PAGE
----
I basically stuck to the recipe, but I made a few changes. First, I split the batch in order to try half all-beef and half beef/pork/veal mix (which was on sale). I also substituted parmigiano reggiano plus a pinch of sugar in place of parmesan because it was half the price.

I was really pleased with how they came out. Super moist but with a nice brown crust and extremely flavorful. I would say I preferred the beef/pork/veal meatballs more, but not by much. They were both delicious and the recipe made enough for five servings.

I served it with a Jersey tomato salad, zucchini “noodles” and more parmigiano reggiano.

I definitely foresee this becoming a staple recipe for me. Next time I’ll finish them in some fresh tomato sauce and serve with homemade pasta. Once I learn how to do that, that is.




I figured nothing would kick off a cookbook experiment quite like a stand-by Joy of Cooking recipe. I decided to go with a classic and something I’ve always struggled with–meatballs. I’ve only attempted meatballs a handful of times and with little instruction but they always came out dry and, occasionally, inedible.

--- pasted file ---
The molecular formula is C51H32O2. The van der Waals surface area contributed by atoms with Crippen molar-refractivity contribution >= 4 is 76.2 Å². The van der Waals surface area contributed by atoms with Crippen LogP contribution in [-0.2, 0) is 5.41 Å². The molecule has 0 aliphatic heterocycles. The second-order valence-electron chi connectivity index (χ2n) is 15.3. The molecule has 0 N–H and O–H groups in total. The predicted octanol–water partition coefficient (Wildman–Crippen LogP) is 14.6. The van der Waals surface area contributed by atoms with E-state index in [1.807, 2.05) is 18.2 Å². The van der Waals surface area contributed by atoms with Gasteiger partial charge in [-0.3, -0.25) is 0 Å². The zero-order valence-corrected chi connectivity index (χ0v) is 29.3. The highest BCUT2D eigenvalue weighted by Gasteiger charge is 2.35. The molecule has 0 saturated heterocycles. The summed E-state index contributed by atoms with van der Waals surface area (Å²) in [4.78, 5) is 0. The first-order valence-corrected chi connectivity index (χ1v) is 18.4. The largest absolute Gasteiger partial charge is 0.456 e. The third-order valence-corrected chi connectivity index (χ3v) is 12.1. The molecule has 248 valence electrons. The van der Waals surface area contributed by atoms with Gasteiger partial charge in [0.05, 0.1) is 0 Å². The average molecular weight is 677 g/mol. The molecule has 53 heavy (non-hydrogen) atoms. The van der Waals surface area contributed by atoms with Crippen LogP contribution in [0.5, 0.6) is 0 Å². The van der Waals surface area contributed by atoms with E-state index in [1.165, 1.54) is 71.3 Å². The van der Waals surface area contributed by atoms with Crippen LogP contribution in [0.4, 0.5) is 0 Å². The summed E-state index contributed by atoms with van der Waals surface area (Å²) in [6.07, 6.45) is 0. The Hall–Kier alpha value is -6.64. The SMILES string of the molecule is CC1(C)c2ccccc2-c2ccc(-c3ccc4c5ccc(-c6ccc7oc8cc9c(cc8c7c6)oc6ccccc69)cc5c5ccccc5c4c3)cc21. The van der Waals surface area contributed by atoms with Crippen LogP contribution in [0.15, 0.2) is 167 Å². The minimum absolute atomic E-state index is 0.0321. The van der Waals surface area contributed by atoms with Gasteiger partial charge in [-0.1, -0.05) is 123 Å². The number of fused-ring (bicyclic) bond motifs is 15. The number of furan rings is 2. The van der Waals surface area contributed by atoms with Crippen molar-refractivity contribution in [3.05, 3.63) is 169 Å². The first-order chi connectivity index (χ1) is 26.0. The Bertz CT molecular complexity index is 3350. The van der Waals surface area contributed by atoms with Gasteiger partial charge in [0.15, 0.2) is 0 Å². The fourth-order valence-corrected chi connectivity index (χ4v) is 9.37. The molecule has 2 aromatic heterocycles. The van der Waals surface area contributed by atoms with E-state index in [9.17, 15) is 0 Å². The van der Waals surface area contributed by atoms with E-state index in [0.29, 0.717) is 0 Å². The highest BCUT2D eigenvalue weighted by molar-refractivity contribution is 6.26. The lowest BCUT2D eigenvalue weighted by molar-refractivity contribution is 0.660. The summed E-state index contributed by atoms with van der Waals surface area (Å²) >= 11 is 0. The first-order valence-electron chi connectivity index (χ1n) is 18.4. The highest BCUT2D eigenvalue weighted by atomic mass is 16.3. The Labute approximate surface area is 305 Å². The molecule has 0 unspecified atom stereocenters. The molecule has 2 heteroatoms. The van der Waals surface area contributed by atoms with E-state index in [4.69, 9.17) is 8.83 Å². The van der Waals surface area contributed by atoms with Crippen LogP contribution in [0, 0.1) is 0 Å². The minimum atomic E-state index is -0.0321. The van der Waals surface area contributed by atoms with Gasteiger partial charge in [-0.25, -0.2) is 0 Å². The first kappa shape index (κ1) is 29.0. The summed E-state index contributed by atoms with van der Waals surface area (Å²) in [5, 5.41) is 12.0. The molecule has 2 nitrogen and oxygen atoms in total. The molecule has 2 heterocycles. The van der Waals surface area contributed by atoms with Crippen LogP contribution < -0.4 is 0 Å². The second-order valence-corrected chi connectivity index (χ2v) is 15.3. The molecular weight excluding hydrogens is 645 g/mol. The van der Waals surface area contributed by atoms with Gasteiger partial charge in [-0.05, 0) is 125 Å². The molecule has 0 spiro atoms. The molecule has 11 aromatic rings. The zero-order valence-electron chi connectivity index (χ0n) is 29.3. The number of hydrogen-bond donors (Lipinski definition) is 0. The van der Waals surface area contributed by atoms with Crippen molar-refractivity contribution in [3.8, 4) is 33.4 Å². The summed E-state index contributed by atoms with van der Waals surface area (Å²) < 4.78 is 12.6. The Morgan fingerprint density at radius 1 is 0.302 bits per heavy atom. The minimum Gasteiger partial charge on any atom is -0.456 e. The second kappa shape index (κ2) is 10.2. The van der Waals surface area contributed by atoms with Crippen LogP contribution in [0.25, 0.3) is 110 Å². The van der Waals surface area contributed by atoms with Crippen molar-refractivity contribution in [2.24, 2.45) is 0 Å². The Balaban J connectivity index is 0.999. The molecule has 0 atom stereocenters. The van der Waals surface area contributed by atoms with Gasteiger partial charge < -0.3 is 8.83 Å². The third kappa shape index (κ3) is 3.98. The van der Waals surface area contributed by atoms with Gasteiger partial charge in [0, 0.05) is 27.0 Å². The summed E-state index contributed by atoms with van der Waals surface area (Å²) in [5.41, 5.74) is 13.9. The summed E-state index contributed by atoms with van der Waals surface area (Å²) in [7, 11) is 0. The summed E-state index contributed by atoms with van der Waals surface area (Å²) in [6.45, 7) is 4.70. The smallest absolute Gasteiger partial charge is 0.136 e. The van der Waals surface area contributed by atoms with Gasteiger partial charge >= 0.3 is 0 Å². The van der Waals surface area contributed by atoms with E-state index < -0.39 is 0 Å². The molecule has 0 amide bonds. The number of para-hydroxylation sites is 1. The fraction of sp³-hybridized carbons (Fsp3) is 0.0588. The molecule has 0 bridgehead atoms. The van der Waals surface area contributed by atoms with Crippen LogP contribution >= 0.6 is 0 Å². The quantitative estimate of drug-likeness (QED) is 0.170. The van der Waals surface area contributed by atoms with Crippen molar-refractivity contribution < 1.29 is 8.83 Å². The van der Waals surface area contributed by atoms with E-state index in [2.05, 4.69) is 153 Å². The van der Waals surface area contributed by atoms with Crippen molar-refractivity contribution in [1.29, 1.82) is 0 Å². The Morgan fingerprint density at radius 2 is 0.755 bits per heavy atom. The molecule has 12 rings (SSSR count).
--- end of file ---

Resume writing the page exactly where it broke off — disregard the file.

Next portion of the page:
Being lucky enough to live a 10 minute walk from Philadelphia’s incredible Reading Terminal Market, I opted to shop for ingredients there. I didn’t have to start entirely from scratch, but pretty close. What was meant to be a temporary housing situation for me turned into a one year lease but I still treated my apartment like a hotel for the most part. In other words, I never really stocked my pantry.

The Terminal was surprisingly vacant for 5 p.m. and I made a bee-line for Martin’s Quality Meats. The recipe called for 100% ground beef, but I’ve always enjoyed pork/veal/beef meatballs so I decided to pick up half a pound of each of beef and pre-mixed ground. $3

Next I stopped by OK-Lee produce, the end-all of cheap fruits and veggies, for some fresh parsley. 69 cents

I picked up some peccorino cheese (substituting for parmigiano reggiano) at Downtown Cheese, then stopped by Salumeria for tomato paste. $1.50 + 3.69 = $3.19

On my way out of Reading Terminal I picked up some day-old rolls from Metropolitan Bakery to turn into bread crumbs. $2

Without counting the ingredients I had at home (wine, eggs, and all-purpose flour) my total came to $10.88.

To be continued Friday…